This is THE END OF THE GAME..

SilverRhino's picture

Hard assets and PM's ... the ONLY sure store of wealth

U4 eee aaa's picture

It remains wealth for as long as people are willing to debase themselves for it. As soon as they gain clarity and sober up, paper money's value evaporates

Son of Loki's picture

Some zh folks obvioulsy need a dose of da "sensitivity training."

 

5 years in a FEMA camp for some re-education will surely o the trick!

U4 eee aaa's picture

what power does a fema camp hold when your life already is one? At least I'll eat better

Spanky's picture

It remains "wealth" as long as people have confidence in it. As soon as they lose that confidence, money's value evaporates.

There, fixed it for you.

It's all a confidence game, in the truest sense of the phrase.* Gold too.**

 

*Pun and ironic statement intended.

**Am aware of gold's history. More specifically, am aware of how writers cite that history to justify and support confidence in gold -- both as a store of value and medium of exchange. Not to quibble, humans need an abstract and easily agreed upon symbol of actual wealth that can be readily exchanged and transported. Money has a long history, too bad it's been erased from higher education in favor of a chaotic diversity of studies... Didn't it used to be called Political Economics?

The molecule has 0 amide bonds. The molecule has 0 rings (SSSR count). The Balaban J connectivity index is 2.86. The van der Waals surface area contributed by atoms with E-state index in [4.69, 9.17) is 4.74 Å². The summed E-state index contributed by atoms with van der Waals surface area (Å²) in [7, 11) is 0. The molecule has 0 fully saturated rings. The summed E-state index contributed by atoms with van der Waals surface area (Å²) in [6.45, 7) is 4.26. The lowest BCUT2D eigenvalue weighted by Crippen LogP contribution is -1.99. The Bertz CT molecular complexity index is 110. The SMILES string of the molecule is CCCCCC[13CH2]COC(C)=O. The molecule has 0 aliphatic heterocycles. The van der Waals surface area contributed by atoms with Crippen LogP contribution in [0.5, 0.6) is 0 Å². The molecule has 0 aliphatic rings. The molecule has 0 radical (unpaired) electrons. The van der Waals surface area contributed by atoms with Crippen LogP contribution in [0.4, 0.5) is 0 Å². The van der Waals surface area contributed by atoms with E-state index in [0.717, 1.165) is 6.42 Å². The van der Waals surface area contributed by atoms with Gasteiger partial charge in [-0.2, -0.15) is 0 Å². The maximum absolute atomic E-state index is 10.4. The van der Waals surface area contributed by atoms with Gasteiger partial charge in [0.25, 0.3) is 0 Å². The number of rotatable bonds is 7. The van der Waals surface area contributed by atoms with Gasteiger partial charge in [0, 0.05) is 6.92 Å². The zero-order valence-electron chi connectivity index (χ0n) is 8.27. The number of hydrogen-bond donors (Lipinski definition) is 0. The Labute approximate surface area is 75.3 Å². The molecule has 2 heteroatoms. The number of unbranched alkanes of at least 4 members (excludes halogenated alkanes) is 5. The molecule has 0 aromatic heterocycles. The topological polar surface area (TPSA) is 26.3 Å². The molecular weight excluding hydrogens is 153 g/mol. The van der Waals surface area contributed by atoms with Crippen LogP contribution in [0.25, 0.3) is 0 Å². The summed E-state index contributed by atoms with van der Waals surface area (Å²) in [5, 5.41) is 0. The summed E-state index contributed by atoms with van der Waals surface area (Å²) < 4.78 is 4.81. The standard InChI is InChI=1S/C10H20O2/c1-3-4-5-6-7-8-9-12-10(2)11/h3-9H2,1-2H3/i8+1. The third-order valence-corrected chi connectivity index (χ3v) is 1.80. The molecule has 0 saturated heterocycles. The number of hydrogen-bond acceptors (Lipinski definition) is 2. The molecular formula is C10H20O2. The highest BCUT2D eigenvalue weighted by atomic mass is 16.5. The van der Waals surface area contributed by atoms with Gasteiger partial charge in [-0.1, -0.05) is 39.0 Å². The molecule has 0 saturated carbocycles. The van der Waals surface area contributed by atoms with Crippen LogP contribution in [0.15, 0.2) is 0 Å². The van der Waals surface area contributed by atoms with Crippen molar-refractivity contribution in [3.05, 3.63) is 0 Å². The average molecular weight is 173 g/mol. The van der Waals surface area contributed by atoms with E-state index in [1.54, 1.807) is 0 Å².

fbazzrea's picture

true, both confidence games except for a few slight differences:

gold and silver have a long list of reasons why over millenia people have agreed upon their use as money.

all else, including fiat, derivatives, certificates, bit monies, etc., not so much for not so long.

one strictly confidence game. one innate.

U4 eee aaa's picture

The gold some people are holding is the same gold Cleopatra wore around her neck. Can't say that for the paper she wrote on

HoserF16's picture

What if George Soros Shorted the UK Market on Thursday knowing full well the BREXIT would pass? So a few Billionaires lost billions. I'll bet ya, some Trillionaires picked-up the shares at a extremely low price...

 

Harlequin001's picture

Ok, so if according to Bloomberg, the top 400 wealthiest are worth around 4 trillion, then who owns the other 213 trillion estimated in global wealth?

Someone is hiding his money, me thinks...

Ferrari's picture